The unification of Germany is one of the most wrenching and dramatic transitions in ecomic history. A policy issue of worldwide interest, it holds key lessons for the remaining post-socialist ecomies. In Jumpstart two well-kwn German ecomists synthesize a vast body of literature to present the first well-structured, clearly argued analytical account of the reunification process and the policy alternatives. The Sinns' authoritative and primarily ntechnical account will Interest nspecialists who want to keep up with ecomic events. Their summary of the German experience with radical reform will provide a valuable reference for specialists in transition ecomics.Contrary to fears that German reunification would bring on a resurgence of nationalism, the Sinns point out, It has met with apathy and indifference. Nonetheless, a great deal is at stake in the battle for redistribution, and the present ecomic chaos poses a serious threat to social stability.The Sinns suggest a social pact between labor and management that could put an end to the struggle over distribution and speed up the transformation of the former East German communist ecomy into a market ecomy. The core of this pact is a shift In emphasis from factor prices to the fundamental Issues of compensation and the distribution of real wealth.Gerlinde Sinn was formerly Lecturer in the Department of Statistics at Dortmund University and in the Department of Ecomics at Mannheim University. Hans-Werner Sinn is Director of the Center for Ecomic Studies at University of Munich.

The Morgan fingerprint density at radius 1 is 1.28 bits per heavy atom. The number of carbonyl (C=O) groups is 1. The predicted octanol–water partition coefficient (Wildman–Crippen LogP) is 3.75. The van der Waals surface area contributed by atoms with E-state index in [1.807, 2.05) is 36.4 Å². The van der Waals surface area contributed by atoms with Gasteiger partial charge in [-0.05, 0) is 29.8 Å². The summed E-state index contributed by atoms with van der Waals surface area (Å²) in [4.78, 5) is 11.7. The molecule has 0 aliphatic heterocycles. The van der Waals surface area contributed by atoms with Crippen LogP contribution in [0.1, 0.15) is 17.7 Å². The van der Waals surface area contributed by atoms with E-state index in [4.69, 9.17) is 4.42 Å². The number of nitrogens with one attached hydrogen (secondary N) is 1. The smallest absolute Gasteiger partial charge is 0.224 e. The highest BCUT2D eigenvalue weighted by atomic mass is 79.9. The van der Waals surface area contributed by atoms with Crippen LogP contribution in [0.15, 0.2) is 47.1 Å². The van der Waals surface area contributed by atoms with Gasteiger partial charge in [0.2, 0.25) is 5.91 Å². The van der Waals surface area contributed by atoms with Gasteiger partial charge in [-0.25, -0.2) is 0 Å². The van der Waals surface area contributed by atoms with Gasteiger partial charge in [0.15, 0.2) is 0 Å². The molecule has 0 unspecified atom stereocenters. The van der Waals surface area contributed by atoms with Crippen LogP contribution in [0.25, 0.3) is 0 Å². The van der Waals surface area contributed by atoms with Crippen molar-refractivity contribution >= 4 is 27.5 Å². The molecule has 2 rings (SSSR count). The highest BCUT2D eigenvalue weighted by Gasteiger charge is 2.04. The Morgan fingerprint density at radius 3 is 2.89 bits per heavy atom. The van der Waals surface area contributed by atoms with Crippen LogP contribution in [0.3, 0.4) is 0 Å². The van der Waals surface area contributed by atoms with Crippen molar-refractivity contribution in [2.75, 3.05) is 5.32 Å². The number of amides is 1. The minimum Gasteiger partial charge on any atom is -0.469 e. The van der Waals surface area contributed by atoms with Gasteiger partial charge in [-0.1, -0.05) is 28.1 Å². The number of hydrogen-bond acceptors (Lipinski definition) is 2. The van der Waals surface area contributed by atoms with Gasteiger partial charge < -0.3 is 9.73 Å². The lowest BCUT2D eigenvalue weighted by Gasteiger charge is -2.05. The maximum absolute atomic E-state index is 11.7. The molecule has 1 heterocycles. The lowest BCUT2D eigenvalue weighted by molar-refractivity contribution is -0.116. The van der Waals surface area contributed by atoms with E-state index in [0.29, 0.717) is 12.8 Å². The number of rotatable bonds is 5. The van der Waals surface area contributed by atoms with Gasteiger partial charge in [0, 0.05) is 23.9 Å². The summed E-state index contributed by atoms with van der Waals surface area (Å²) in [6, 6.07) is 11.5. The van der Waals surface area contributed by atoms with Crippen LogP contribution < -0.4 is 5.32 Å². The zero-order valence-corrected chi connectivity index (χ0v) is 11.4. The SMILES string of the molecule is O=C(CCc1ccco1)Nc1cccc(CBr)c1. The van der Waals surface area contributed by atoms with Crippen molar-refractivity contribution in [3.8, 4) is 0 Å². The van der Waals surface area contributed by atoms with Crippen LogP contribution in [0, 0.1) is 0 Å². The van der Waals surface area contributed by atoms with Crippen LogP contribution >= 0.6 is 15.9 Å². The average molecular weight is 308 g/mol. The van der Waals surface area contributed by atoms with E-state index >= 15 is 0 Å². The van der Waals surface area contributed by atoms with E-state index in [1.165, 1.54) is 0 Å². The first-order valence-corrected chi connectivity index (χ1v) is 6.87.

Hans-Werner Sinn is Professor of Economics and Public Finance at the University of Munich and President of the CESIfo Group. Author of Can Germany Be Saved? The Malaise of the World's First Welfare State (MIT Press) and other books, he is former president of the International Institute of Public Finance, and former chairman of the German Economic Association.